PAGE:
This error message pointed me to KB article: http://kb.vmware.com/kb/1003409.
Again I tried everything suggested and was still receiving the same error message. At this point, I was frustrated. I decided to reboot the server just in case that fixed the issue. Upon restarting, the error message want back to the vmodl.fault.HostCommuncation one.
What was going on and how could this be fixed?
Quick issue for you today. I was attempting to clone a RHEL 5 VM with a guest customization and the operation kept failing with: fault.CustomizationPending.summary. Turns out the VM I was attemping to clone was previously cloned with a guest customization, but was never powered on. The resolution is simply to power on the VM and once it boots up shut it down. Then you should be able to clone the VM with a guest customization without issue. VMware posted a KB article on the issue (http://kb.vmware.com/kb/1006809), but it only refers to VirtualCenter 2.5.x though I just experienced this issue on vCenter Server 4.1.
As I am sure you have heard by now, VMware recently released some updates including ESX/ESXi 4.1 Update 1, vCenter Server 4.1 Update 1 and vCloud Director 1.0 Update 1. Unlike many other bloggers, I opted not to write about the updates as I do not find any of the information all that important to talk about (i.e. it did not apply to me). However, while reading over the list of known issues with vCenter Server 4.1 Update 1 I came across an issue referring to vCenter Server instances and potential MAC address conflicts. Since I have seen a growing number of environments where multiple vCenter Server instances have been deployed, I thought I would talk about the issue and one of the best practices around deploying such an environment.
vCenter Server generates MAC addresses of virtual machines in part from an instance ID randomly generated and assigned to a vCenter Server instance at installation time. While this ID cannot be set during installation time it can be changed post installation. Why is this important? Well, if you only have one vCenter Server instance in your environment than it probably is not. Even if you do have multiple vCenter Server instances running (e.g. one for development and one for production) you will likely not run into any problems. With that said, if you have more than one vCenter Server running in your environment and by chance any of them have the same instance ID configured than it is possible that virtual machines in the vCenter Server instances with the same instance ID may have the same MAC address. As such, it is a best practice to ensure that each vCenter Server is configured with a unique instance ID.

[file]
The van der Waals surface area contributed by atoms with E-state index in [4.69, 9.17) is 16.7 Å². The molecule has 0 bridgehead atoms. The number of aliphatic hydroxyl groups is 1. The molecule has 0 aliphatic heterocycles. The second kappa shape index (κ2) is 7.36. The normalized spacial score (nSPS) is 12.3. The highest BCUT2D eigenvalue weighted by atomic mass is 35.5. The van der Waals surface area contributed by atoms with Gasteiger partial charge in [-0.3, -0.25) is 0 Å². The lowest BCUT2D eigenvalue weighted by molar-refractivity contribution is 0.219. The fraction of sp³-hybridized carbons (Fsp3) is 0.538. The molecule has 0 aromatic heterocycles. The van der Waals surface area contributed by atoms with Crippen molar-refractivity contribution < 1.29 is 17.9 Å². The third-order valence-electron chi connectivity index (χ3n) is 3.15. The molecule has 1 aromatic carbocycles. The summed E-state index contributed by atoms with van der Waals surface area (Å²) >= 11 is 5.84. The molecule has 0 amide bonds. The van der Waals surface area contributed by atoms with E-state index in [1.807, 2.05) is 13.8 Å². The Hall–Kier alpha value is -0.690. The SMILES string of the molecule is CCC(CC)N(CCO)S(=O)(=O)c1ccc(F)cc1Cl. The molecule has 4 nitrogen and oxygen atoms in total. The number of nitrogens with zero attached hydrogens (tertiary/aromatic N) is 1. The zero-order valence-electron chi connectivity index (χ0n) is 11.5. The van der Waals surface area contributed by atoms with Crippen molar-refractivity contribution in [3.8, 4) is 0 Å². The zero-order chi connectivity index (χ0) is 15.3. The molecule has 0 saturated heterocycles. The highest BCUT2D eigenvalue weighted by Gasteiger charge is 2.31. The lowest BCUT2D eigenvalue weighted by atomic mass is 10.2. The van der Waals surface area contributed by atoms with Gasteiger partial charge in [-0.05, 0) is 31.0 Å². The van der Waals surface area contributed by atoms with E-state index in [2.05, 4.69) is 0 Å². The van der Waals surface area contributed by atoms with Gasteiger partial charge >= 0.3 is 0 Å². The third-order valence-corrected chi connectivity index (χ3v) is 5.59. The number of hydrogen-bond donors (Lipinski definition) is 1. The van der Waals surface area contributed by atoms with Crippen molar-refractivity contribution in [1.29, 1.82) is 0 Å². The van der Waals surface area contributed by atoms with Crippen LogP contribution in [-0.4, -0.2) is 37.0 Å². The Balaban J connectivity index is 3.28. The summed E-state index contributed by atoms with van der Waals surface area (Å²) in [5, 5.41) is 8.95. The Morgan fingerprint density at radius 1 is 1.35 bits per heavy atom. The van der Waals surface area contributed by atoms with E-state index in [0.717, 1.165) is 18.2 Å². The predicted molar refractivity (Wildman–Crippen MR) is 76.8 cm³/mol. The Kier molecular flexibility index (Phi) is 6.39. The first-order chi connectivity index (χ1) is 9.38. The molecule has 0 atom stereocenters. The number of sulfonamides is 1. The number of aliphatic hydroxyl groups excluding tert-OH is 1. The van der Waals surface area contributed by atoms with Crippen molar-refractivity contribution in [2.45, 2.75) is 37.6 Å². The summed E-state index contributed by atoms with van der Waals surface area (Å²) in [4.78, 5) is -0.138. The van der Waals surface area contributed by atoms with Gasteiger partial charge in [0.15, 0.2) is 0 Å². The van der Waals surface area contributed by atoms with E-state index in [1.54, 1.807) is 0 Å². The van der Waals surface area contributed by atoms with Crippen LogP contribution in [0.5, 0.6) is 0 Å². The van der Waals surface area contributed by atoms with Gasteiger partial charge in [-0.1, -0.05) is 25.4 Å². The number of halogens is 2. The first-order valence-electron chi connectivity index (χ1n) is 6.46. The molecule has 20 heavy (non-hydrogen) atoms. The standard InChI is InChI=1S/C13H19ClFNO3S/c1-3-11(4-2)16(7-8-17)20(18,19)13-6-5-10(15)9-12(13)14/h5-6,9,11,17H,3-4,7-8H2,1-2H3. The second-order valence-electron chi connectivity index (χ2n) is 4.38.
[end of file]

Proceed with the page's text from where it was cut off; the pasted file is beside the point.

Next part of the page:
Directions on how to check and set instance IDs are specified in the vCenter Server 4.1 Update 1 release notes and copied below.
Virtual machine MAC address conflicts
Each vCenter Server system has a vCenter Server instance ID. This ID is a number between 0 and 63 that is randomly generated at installation time but can be reconfigured after installation.
vCenter Server uses the vCenter instance ID to generate MAC addresses and UUIDs for virtual machines. If two vCenter Server systems have the same vCenter instance ID, they might generate identical MAC addresses for virtual machines. This can cause conflicts if the virtual machines are on the same network, leading to packet loss and other problems.
Workaround: If you deploy virtual machines from multiple vCenter Server systems to the same network, you must ensure that these vCenter Server systems have unique instance IDs.
To view or change the vCenter Server instance ID:
- Log in to vCenter Server using the vSphere Client, and select¬†Administration > vCenter Server Settings.
- Select¬†Runtime Settings.
The¬†vCenter Server Unique ID text box displays the current vCenter Server instance ID.
- If this ID is not unique, type a new unique value between 0 and 63 in the¬†vCenter Unique ID text box and click¬†OK.
- If you changed the vCenter Server instance ID, restart vCenter Server for the change to take effect.
If you have existing virtual machines with conflicting MAC addresses, edit the MAC addresses to make them unique:
- Ensure that the virtual machine is powered off.
- In the vSphere Client inventory, right-click the virtual machine and select¬†Edit Settings.
- On the¬†Hardware tab, select the virtual network adapter for the virtual machine.
- Under MAC Address, select¬†Manual and specify a unique MAC address.
Alternatively, you can force vCenter Server to generate a new MAC address for the virtual network adapter by configuring the virtual network adapter to use a Manual MAC address, and then reconfiguring it to Automatic.
Another interested VMware problem today: I attempted to put a host into maintenance mode, but after making it to 60% the operation failed. The error message displayed was: Operation timed out. Trying again, I ran into the same issue. What was going on?